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AN AUTONOMOUS WIRELESS SENSOR NETWORK FOR HARSH-ENVIRONMENT DATA ACQUISITION
FATLAND, DENNIS R Vexcel Corporation.
Anandakrishnan, Sridhar Penn State University.
Grissom, Brad Vexcel Corporation.
The objective of this NASA-funded development program is to bring the power and flexibility of a wireless computer network to harsh-environment fieldwork. By integrating a small computer with GPS, a multi-channel digitizer and a wireless communication link we have created a network node which is low cost, low power, adaptable to practically any electronic instrumentation, and capable of storing large volumes of data. These network nodescolloquially ��BRICKs��run the Linux operating system facilitating development under the open source paradigm. BRICKs can be easily programmed to intelligently manage and share data, either as equivalent (ad hoc) network components or under the control of a single ��Mother�� computer (client/server model). They are intended for long dwell-time monitoring applications (weeksmonths) in extreme temperatures with limited sunlight. A BRICK��s wireless capability permits data-sharing redundancy. ��Wireless�� also facilitates data retrieval, for example via daisy-chain reporting from a field array to an internet connection, via over-flight telemetry to an airplane (in lieu of landing at each station), or via satellite.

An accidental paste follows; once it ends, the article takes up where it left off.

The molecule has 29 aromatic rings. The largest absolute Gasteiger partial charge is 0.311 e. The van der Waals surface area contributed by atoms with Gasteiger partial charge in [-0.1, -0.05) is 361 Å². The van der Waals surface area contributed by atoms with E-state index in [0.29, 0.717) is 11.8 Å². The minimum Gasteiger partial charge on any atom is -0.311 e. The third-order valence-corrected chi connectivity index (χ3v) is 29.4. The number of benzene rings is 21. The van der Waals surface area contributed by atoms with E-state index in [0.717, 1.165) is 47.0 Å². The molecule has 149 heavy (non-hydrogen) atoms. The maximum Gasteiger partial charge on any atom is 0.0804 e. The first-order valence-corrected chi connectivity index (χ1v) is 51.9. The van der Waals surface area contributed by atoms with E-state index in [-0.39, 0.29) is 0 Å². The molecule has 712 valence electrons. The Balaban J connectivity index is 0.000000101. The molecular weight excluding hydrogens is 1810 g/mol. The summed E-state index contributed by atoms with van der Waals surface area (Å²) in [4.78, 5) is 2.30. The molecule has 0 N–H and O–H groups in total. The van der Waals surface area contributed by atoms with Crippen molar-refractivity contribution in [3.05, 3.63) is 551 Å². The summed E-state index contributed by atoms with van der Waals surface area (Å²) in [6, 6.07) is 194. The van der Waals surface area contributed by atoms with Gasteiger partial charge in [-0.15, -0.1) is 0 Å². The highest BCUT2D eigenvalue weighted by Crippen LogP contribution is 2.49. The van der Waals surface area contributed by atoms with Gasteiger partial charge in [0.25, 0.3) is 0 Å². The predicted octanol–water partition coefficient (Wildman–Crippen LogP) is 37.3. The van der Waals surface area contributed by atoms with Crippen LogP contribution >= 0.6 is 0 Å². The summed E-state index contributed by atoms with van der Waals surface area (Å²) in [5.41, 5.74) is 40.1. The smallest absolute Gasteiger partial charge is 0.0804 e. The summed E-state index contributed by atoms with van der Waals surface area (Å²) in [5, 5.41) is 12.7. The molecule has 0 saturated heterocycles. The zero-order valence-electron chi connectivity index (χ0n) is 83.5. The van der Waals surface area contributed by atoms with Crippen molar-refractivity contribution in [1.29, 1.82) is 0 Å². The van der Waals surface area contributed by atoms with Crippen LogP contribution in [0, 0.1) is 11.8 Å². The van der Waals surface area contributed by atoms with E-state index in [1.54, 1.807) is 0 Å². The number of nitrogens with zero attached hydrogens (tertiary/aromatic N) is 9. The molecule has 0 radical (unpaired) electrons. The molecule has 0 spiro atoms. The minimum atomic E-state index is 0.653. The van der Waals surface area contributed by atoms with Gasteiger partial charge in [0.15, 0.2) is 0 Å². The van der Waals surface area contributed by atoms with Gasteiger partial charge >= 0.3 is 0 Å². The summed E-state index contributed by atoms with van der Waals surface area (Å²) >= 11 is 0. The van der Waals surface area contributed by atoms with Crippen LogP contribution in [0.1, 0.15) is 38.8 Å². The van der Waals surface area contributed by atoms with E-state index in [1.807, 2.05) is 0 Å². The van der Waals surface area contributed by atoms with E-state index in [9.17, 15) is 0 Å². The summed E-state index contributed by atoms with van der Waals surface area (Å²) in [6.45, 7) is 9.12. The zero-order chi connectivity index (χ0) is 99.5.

This project originates partly in the ANUBIS seismic network emplaced by S.Anandakrishnan in Antarctica where individual seismic stations used satellite phones to report their state of health. Thus inspired our prototype instrument includes 3-axis geophones and basic GPS. The BRICK currently communicates wirelessly at a range of 200+ meters and operates properly down to 60 Celsius in the laboratory; we are improving both range and hardiness as we continue the project. Data tagging is done using GPS-driven interrupts, resulting in better than 10 microsecond sample-time accuracy. The project near-term objective is to field test prototype units near the Columbia Glacier calving face in summer 2004. Other possible 'beta test' experiments include additional glaciology research (GPS and passive seismics) in Alaska and Greenland, bat ecosystem work and wireless infrastructure development in Juneau Alaska, volcanology applications in Hawaii, and bistatic radar sounding experiments and active seismology on Antarctic ice sheets. A longer-term objective is to use BRICK networks upgraded to geodetic (sub-cm accuracy) GPS to directly observe glacier vertical surface motion driven by sub-glacial hydrology (as implied by radar interferometry). We are interested also in finding additional collaborators and applications for BRICK networks.
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Figure 1. BRICK prototype with 3-axis geophone (orange cylinder), GPS antenna (coiled black wire) and wireless antenna (blue, protruding at right from BRICK chassis). At left is a Linux laptop "Mother station" network controller.
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